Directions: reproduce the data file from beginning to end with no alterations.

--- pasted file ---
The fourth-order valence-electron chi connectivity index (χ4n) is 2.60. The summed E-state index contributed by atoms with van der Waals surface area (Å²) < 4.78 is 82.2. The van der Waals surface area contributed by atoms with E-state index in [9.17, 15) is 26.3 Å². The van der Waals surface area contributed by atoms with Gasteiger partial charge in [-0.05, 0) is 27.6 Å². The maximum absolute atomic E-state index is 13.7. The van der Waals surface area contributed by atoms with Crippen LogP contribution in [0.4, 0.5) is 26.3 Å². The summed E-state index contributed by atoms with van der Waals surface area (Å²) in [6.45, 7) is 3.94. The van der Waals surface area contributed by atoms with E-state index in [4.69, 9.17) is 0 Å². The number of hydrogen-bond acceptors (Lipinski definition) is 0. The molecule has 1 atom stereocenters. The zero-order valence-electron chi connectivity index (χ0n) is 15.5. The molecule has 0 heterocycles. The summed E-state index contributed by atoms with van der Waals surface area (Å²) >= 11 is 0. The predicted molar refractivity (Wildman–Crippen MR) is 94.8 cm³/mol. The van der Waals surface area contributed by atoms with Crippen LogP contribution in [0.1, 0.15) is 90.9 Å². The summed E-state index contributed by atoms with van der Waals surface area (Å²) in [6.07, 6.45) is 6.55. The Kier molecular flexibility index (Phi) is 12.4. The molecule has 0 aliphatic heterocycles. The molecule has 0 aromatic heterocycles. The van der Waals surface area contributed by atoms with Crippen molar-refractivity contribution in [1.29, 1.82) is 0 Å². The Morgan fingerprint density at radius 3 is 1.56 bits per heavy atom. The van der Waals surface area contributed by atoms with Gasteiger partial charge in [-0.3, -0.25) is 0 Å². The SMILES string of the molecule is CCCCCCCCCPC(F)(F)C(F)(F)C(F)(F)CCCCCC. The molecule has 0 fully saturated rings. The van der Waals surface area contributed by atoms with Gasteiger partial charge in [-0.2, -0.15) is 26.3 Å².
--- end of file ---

The fourth-order valence-electron chi connectivity index (χ4n) is 2.60. The summed E-state index contributed by atoms with van der Waals surface area (Å²) < 4.78 is 82.2. The van der Waals surface area contributed by atoms with E-state index in [9.17, 15) is 26.3 Å². The van der Waals surface area contributed by atoms with Gasteiger partial charge in [-0.05, 0) is 27.6 Å². The maximum absolute atomic E-state index is 13.7. The van der Waals surface area contributed by atoms with Crippen LogP contribution in [0.4, 0.5) is 26.3 Å². The summed E-state index contributed by atoms with van der Waals surface area (Å²) in [6.45, 7) is 3.94. The van der Waals surface area contributed by atoms with E-state index in [4.69, 9.17) is 0 Å². The number of hydrogen-bond acceptors (Lipinski definition) is 0. The molecule has 1 atom stereocenters. The zero-order valence-electron chi connectivity index (χ0n) is 15.5. The molecule has 0 heterocycles. The summed E-state index contributed by atoms with van der Waals surface area (Å²) >= 11 is 0. The predicted molar refractivity (Wildman–Crippen MR) is 94.8 cm³/mol. The van der Waals surface area contributed by atoms with Crippen LogP contribution in [0.1, 0.15) is 90.9 Å². The summed E-state index contributed by atoms with van der Waals surface area (Å²) in [6.07, 6.45) is 6.55. The Kier molecular flexibility index (Phi) is 12.4. The molecule has 0 aliphatic heterocycles. The molecule has 0 aromatic heterocycles. The van der Waals surface area contributed by atoms with Crippen molar-refractivity contribution in [1.29, 1.82) is 0 Å². The Morgan fingerprint density at radius 3 is 1.56 bits per heavy atom. The van der Waals surface area contributed by atoms with Gasteiger partial charge in [-0.3, -0.25) is 0 Å². The SMILES string of the molecule is CCCCCCCCCPC(F)(F)C(F)(F)C(F)(F)CCCCCC. The molecule has 0 fully saturated rings. The van der Waals surface area contributed by atoms with Gasteiger partial charge in [-0.2, -0.15) is 26.3 Å².